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This is an edited transcript of the interview conducted by Jody Denberg of KGSR 107.1 - Radio Austin on March 26th 2003. Published with kind permission.

Patti Smith: (--) When I came to New York in 1967, I came, in order to work on my art. I met Robert Mapplethorpe and we worked together for years. But it's more something that I do more privately, because -- it's not something that I promote or anything, but I have been working steadily and had a big exhibit at the Andy Warhol Museum, a retrospective in September. And they took it. And Houston is the second museum to take it. It will be going to Tokyo and Philadelphia and Europe. So I'm pretty proud. But it's the work I've been doing since 1967.

Jody Denberg: So the Andy Warhol Museum, that's in Pittsburgh?

Patti Smith: Yeah.

Jody Denberg: The big opening… Patti Smith… artwork… Pittsburgh. Andy, you left us another little smile right there, I think.

Patti Smith: Well, I think it was interesting, because, I mean, I did know Andy and he was actually always, y'know, supportive of the work that I did. I mean, privately, you know, as a friend. And I don't think he would have minded me having the exhibit there. And it was interesting. These are several drawings that I did of Robert (Mapplethorpe) that I did when Robert and I knew each other, when we were younger. And it was interesting, because when I walked into the museum, the first thing I saw was a huge silkscreen that Andy Warhol did of a portrait Robert. So I felt like we were all there.

Jody Denberg: Full circle.

Patti Smith: Yeah.

Jody Denberg: You say you've been doing this since the '60s, but never actively promoted it. You didn't really hide it or anything.

Patti Smith: No, well, I just do my work. You know, I sell the work sometimes. Many museums have it; the Museum of Modern Art, some museums in Europe. I just love the work that I do, but I'm not really involved in the art world. So I don't know how many people are aware that I do that. But I do a lot of things, you know. I write my books, I make my drawings and take my photographs. And it's just that it seems like most people know me through rock and roll. And that's okay with me.

Jody Denberg: Yeah. Hail, hail rock and roll. So drawings, photographs.

Patti Smith: There are some large pieces. Actually, a large part of it is after September 11th, one of the images that was very strong for me was the remains of the South Tower that looked a lot like the Tower of Babel. It was the skeletal remains. And I got a photograph of it and then made silk screens of the South Tower and made a large one about four feet. And I use a lot of handwriting and sort of recreated the Tower, just with handwriting, taking all of the words from the Essene Gospel of Peace. So making sort of a peace tower. And so a lot of the newest work was my reaction, aesthetically, to, you know, what happened on September 11th. I made a series of huge paper airplanes on handmade paper that has all the names of the victims who died in the airplanes, drawn onto the paper airplanes. So you know, I found a way to address and give thought to the victims, but also to think about the best response as a human being. And for me, the best response was, you know -- was communication, peace, and trying to develop a global peace movement. It wasn't my hopes for what happened post-September 11th are different than how we have evolved at this period. But right probably around September 12th, September 13th, I started doing this work and also started actively working with people to develop some kind of global peace movement.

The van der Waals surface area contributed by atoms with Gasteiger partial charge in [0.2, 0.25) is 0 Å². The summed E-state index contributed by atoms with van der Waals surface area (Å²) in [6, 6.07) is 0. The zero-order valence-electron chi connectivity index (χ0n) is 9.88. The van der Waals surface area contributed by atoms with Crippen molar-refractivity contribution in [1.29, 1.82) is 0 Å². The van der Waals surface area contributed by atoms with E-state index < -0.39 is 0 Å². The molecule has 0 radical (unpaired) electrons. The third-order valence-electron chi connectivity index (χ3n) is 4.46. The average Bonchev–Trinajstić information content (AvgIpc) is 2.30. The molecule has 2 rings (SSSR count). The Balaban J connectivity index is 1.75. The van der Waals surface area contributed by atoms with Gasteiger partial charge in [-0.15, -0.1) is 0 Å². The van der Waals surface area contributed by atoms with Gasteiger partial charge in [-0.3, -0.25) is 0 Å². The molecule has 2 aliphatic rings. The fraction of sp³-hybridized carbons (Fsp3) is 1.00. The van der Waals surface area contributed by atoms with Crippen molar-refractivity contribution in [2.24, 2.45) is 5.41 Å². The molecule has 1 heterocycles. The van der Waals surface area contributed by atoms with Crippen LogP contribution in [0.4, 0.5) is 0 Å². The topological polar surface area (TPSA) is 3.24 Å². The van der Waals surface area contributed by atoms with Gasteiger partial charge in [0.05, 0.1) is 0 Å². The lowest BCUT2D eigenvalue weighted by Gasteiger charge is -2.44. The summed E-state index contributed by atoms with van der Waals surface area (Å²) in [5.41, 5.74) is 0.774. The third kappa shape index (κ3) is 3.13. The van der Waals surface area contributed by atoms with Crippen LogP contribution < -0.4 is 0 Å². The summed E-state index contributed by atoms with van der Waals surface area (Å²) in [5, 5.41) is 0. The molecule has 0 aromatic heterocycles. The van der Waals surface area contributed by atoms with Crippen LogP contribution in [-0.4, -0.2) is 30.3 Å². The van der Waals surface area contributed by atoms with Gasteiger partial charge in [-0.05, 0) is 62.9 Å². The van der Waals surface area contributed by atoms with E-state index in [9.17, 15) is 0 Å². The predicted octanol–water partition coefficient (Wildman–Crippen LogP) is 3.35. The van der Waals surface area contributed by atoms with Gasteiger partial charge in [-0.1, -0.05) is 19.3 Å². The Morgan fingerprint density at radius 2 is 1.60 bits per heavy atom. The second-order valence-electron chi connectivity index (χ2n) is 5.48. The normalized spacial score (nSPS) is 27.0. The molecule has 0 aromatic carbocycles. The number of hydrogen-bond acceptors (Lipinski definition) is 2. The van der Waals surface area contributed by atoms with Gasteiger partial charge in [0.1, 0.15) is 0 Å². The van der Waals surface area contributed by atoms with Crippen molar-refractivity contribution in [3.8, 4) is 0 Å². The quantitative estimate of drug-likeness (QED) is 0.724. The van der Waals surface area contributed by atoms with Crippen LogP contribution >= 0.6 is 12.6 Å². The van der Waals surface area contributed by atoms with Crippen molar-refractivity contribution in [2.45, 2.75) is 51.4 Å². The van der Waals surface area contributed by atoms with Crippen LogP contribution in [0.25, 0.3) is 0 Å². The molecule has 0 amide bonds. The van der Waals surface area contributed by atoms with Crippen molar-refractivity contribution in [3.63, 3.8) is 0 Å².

Jody Denberg: We're talking with Patti Smith. Her art opening is in Houston and she's playing with her band tonight at La Zona Rosa, which is so exciting. And this art opening is exciting.

Patti Smith: I thought, if I'm going to come to Texas, I have to go to Austin. I don't think I've ever been to Texas in my life that I didn't come to Austin. So I didn't want this to be the first time. So it was a good excuse to come over and visit you and play. And we're excited. The band's playing great. You know, I really feel on top of my game. And I'm happy to be playing where we're playing, so…

Jody Denberg: 'Cause you guys were going to go out after the anthology Land and then there was a little bit of an accident in the band.

Patti Smith: Yeah, yeah. Jay had a very bad accident -- motorcycle accident and almost lost his leg. And so that really shifted what happened there. And also, I was sort of being let go by Arista, so it just didn't turn out the way that I was hoping. But we're in a new time. I have a new home. I have a new contract with Columbia Records. And they're very excited. They're really great people. They're totally supportive. And they understand what type of band we are. They're not talking to me about singles and videos and all that stuff. They talk about, y' know, communication and content, developing a website that we can communicate ideas and give people live tapes and a more generous website that I've been able to give in the past. So I'm really excited about being at Columbia.